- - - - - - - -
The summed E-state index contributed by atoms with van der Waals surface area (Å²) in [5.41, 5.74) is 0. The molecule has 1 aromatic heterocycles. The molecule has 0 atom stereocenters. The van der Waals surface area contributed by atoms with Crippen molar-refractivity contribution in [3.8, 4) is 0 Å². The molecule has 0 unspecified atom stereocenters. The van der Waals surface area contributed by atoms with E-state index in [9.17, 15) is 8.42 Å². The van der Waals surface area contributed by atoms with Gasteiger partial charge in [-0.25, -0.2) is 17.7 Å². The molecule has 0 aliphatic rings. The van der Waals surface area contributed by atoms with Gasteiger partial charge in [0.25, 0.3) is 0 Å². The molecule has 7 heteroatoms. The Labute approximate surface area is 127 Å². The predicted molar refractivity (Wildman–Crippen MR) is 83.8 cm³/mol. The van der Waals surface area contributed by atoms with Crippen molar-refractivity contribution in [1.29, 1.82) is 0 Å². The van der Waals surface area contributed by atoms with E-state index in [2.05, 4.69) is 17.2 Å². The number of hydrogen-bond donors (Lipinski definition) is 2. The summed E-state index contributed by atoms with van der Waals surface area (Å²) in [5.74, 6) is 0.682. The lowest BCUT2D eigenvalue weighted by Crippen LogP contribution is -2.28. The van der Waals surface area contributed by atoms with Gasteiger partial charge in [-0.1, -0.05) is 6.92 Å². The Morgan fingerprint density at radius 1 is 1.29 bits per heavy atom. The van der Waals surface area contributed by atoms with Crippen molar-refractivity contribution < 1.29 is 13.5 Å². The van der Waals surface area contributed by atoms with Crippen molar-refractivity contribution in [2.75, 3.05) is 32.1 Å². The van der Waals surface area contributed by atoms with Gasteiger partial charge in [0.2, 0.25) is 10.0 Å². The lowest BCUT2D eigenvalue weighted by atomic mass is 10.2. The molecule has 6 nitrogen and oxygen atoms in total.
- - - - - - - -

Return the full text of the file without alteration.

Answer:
The summed E-state index contributed by atoms with van der Waals surface area (Å²) in [5.41, 5.74) is 0. The molecule has 1 aromatic heterocycles. The molecule has 0 atom stereocenters. The van der Waals surface area contributed by atoms with Crippen molar-refractivity contribution in [3.8, 4) is 0 Å². The molecule has 0 unspecified atom stereocenters. The van der Waals surface area contributed by atoms with E-state index in [9.17, 15) is 8.42 Å². The van der Waals surface area contributed by atoms with Gasteiger partial charge in [-0.25, -0.2) is 17.7 Å². The molecule has 0 aliphatic rings. The van der Waals surface area contributed by atoms with Gasteiger partial charge in [0.25, 0.3) is 0 Å². The molecule has 7 heteroatoms. The Labute approximate surface area is 127 Å². The predicted molar refractivity (Wildman–Crippen MR) is 83.8 cm³/mol. The van der Waals surface area contributed by atoms with Crippen molar-refractivity contribution in [1.29, 1.82) is 0 Å². The van der Waals surface area contributed by atoms with E-state index in [2.05, 4.69) is 17.2 Å². The number of hydrogen-bond donors (Lipinski definition) is 2. The summed E-state index contributed by atoms with van der Waals surface area (Å²) in [5.74, 6) is 0.682. The lowest BCUT2D eigenvalue weighted by Crippen LogP contribution is -2.28. The van der Waals surface area contributed by atoms with Gasteiger partial charge in [-0.1, -0.05) is 6.92 Å². The Morgan fingerprint density at radius 1 is 1.29 bits per heavy atom. The van der Waals surface area contributed by atoms with Crippen molar-refractivity contribution < 1.29 is 13.5 Å². The van der Waals surface area contributed by atoms with Crippen molar-refractivity contribution in [2.75, 3.05) is 32.1 Å². The van der Waals surface area contributed by atoms with Gasteiger partial charge in [0.2, 0.25) is 10.0 Å². The lowest BCUT2D eigenvalue weighted by atomic mass is 10.2. The molecule has 6 nitrogen and oxygen atoms in total.